She's been a Hollywood A-list staple since bursting onto the scene over 20 years ago.
And Salma Hayek worked her red carpet magic while standing arm-in-arm with her fellow female filmmakers at the Girls of the Sun premiere at the Cannes Film Festival on Saturday.
Salma was one of 82 women at the red carpet protest to campaign for more female representation within the film industry - the number being a reference to the list of female directors who have climbed up the famous Cannes Film Festival steps since its inception 71 years ago.
Taking a stand: Salma Hayek, 51, looked a dream in a shimmering blue gown as she joined the women's march at Cannes Film Festival on Saturday
The 51-year-old Mexican actress looked sensational for the event in a glittering light blue gown with a shimmering silver belt accentuating her stunning hourglass figure.
Salma - flanked by actress Sofia Boutella and Wonder Woman director Patty Jenkins - exuded vintage glamour in the decadent design and continued the floral theme with a diamond leaf necklace.
The Desperado star let her trademark raven locks fall past her shoulders in a soft wave, while minimalist make-up highlighted her natural glow.
The outspoken actress proudly displayed a 50/50 badge, symbolizing equal pay, on her dress strap as she took part in Cannes first Women's March.
All that glitters: Salma - flanked by actress Sofia Boutella and Wonder Woman director Patty Jenkins - exuded vintage glamour in the decadent design
This year's Cannes Jury president Cate Blanchett gave an impassioned speech before the film premeire alongside Kristen Stewart, Marion Cotillard, and Ava DuVernay .
The Oscar-winner enthused: 'Women are not a minority in the world, yet the current state of the industry stays otherwise.
'As women, we all face our own unique challenges, but we stand together on these stairs today as a symbol of our determination and commitment to progress.
Solidarity: The outspoken actress - who has proudly campaigned for the #Metoo movement - displayed a 50/50 badge, symbolizing equal pay, on her dress strap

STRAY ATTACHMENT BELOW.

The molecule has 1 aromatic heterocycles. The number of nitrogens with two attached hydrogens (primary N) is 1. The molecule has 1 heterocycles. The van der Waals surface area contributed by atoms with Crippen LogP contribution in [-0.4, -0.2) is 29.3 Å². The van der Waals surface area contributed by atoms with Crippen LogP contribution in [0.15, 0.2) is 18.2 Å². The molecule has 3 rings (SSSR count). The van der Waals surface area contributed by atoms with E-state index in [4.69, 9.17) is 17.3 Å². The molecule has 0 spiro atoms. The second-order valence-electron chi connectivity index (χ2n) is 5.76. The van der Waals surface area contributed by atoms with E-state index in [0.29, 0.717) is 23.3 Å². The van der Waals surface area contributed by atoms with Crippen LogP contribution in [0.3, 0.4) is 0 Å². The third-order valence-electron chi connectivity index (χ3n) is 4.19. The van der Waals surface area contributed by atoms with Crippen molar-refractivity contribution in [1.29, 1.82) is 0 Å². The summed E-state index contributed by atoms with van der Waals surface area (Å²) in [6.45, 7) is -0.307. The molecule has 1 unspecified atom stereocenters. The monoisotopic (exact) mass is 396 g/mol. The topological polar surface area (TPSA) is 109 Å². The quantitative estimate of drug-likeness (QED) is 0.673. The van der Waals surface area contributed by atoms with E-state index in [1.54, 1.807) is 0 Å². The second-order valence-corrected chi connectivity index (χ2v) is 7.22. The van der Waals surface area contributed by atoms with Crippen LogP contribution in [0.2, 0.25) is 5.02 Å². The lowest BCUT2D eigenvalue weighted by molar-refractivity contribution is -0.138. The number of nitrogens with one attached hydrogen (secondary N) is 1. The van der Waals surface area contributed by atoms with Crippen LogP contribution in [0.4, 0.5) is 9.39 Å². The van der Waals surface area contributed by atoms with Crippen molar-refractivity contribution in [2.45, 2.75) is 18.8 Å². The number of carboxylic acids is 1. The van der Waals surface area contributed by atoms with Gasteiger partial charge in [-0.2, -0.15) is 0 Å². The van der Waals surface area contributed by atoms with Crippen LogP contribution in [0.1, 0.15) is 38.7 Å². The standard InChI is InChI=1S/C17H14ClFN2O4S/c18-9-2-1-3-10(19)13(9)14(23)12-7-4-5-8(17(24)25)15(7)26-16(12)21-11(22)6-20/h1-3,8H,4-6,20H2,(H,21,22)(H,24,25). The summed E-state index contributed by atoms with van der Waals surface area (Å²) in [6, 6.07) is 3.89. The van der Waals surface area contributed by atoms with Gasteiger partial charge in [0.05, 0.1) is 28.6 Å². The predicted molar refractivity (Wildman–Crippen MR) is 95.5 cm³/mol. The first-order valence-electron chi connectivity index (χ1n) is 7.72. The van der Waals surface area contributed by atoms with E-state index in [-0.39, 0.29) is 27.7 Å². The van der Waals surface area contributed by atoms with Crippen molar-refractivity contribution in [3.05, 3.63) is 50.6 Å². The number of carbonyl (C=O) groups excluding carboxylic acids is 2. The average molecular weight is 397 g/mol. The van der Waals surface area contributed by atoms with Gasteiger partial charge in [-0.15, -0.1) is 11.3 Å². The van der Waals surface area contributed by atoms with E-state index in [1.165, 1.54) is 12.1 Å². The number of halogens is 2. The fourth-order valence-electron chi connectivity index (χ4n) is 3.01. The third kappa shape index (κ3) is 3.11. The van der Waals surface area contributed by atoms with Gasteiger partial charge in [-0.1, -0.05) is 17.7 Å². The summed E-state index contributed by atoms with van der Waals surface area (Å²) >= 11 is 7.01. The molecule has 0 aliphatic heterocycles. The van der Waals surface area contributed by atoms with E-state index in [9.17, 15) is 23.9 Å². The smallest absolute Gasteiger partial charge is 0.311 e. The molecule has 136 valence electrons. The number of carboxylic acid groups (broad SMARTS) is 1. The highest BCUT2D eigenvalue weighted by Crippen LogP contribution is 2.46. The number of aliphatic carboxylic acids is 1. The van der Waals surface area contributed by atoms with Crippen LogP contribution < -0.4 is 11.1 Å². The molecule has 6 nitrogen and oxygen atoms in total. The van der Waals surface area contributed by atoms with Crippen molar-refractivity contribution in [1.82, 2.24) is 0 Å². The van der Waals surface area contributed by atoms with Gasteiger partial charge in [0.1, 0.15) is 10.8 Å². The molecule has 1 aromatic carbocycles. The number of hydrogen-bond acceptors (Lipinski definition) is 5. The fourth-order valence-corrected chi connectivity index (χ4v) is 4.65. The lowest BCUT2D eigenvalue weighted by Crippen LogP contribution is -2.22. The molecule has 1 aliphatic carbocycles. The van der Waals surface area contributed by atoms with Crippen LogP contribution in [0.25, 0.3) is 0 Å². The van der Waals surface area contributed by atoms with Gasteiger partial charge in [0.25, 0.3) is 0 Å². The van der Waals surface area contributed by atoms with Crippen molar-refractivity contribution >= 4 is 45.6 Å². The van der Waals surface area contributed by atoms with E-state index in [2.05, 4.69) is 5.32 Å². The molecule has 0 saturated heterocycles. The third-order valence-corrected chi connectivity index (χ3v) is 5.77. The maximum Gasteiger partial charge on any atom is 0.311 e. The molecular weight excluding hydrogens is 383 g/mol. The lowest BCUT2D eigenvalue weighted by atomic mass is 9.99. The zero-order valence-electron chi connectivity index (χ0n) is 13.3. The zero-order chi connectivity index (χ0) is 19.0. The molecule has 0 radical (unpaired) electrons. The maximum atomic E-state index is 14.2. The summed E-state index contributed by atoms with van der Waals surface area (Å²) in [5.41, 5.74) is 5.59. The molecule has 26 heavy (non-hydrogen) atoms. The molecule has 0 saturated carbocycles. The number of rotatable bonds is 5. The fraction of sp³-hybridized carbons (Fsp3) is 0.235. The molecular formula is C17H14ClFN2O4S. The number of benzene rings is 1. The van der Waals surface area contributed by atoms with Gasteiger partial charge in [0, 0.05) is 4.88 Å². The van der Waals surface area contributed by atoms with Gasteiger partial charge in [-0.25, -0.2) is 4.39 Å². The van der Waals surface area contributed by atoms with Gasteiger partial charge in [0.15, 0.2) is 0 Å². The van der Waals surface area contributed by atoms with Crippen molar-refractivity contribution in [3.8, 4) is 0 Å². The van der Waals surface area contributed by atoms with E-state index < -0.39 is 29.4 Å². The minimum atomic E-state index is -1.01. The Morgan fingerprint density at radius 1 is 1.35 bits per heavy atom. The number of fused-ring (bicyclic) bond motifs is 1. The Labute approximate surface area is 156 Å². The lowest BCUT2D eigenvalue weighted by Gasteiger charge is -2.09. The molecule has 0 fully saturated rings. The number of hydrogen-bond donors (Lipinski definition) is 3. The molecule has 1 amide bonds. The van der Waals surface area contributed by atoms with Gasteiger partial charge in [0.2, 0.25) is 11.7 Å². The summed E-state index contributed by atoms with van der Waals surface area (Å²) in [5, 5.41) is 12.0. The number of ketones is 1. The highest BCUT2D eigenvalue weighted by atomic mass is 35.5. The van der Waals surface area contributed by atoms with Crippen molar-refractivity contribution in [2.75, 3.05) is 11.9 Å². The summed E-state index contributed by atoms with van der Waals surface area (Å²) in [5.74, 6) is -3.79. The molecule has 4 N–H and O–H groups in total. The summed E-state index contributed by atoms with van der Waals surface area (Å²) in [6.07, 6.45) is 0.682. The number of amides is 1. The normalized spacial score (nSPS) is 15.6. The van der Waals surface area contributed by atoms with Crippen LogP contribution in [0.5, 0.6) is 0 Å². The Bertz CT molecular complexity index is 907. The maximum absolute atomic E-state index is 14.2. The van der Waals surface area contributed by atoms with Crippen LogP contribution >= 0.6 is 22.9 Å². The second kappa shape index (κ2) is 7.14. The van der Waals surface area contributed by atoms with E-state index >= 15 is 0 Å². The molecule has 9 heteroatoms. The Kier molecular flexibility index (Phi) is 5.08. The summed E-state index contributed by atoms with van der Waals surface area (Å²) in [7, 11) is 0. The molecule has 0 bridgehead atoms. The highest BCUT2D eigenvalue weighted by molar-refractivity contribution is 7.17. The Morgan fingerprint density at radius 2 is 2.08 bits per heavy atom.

'We are writers, producers, directors, actresses, cinematographers, talent agents, editors, distributors, sales agents and all involved in the cinematic arts.'
Salma has been a staunch advocate for the #Metoo and Time's up movement after speaking out about her experiences with disgraced film mogul Harvey Weinstein last year, alleging that he had put pressure on her to have sex with him.
Speaking to Sky News in February, Salma spoke about Time's Up - which has seen women across the industry stand together against sexual harassment - and reflected on how it's made her feel 'stronger' for speaking out about her own encounters.
'It was very difficult [speaking out]. It took me months,' she said.
'I have been an activist for women’s rights for 25 years, but what surprised me is that when it was my turn to talk about it, how difficult it was. But it has united me with other women, stronger and deeper.'
She went on: 'The one extra thing to say is talking about the bulling that comes when you say no. It has to do with gender and equality in many ways and [women] are being psychologically abused.
'It’s important to talk about these things that come when you don’t value women as [they] should be valued.'
In December, Salma confessed to her own experiences with Weinstein in an emotional op-ed in the New York Times, revealing how his extensive propositions for sex lasted almost a decade.
© Associated Newspapers Ltd.